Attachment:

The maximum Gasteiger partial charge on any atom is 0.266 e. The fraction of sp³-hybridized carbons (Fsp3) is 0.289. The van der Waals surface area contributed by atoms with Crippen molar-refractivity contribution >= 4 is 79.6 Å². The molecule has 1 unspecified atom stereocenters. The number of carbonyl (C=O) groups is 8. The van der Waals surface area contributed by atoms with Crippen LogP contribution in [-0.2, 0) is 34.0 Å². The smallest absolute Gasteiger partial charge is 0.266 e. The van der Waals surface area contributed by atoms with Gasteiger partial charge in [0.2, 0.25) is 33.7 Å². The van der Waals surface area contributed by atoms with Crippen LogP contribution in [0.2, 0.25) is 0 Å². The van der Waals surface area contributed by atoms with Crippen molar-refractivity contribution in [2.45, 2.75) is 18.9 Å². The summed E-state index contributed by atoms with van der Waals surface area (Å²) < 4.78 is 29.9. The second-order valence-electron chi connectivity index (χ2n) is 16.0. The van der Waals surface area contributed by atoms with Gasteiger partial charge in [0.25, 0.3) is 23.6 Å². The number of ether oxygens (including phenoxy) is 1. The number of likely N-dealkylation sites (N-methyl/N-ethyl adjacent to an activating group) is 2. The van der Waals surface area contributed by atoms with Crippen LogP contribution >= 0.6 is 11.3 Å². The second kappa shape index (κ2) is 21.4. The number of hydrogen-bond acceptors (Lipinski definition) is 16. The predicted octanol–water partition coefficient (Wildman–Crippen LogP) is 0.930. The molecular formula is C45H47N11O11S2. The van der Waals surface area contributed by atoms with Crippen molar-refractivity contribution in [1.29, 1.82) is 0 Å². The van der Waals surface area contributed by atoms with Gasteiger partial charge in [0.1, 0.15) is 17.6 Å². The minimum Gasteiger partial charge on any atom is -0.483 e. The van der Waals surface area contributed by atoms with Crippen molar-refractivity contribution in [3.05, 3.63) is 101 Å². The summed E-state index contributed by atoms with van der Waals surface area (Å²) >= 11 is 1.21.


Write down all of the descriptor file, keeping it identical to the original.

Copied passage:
The maximum Gasteiger partial charge on any atom is 0.266 e. The fraction of sp³-hybridized carbons (Fsp3) is 0.289. The van der Waals surface area contributed by atoms with Crippen molar-refractivity contribution >= 4 is 79.6 Å². The molecule has 1 unspecified atom stereocenters. The number of carbonyl (C=O) groups is 8. The van der Waals surface area contributed by atoms with Crippen LogP contribution in [-0.2, 0) is 34.0 Å². The smallest absolute Gasteiger partial charge is 0.266 e. The van der Waals surface area contributed by atoms with Gasteiger partial charge in [0.2, 0.25) is 33.7 Å². The van der Waals surface area contributed by atoms with Crippen LogP contribution in [0.2, 0.25) is 0 Å². The van der Waals surface area contributed by atoms with Crippen molar-refractivity contribution in [2.45, 2.75) is 18.9 Å². The summed E-state index contributed by atoms with van der Waals surface area (Å²) < 4.78 is 29.9. The second-order valence-electron chi connectivity index (χ2n) is 16.0. The van der Waals surface area contributed by atoms with Gasteiger partial charge in [0.25, 0.3) is 23.6 Å². The number of ether oxygens (including phenoxy) is 1. The number of likely N-dealkylation sites (N-methyl/N-ethyl adjacent to an activating group) is 2. The van der Waals surface area contributed by atoms with Crippen LogP contribution >= 0.6 is 11.3 Å². The second kappa shape index (κ2) is 21.4. The number of hydrogen-bond acceptors (Lipinski definition) is 16. The predicted octanol–water partition coefficient (Wildman–Crippen LogP) is 0.930. The molecular formula is C45H47N11O11S2. The van der Waals surface area contributed by atoms with Crippen molar-refractivity contribution in [1.29, 1.82) is 0 Å². The van der Waals surface area contributed by atoms with Gasteiger partial charge in [0.1, 0.15) is 17.6 Å². The minimum Gasteiger partial charge on any atom is -0.483 e. The van der Waals surface area contributed by atoms with Crippen molar-refractivity contribution in [3.05, 3.63) is 101 Å². The summed E-state index contributed by atoms with van der Waals surface area (Å²) >= 11 is 1.21.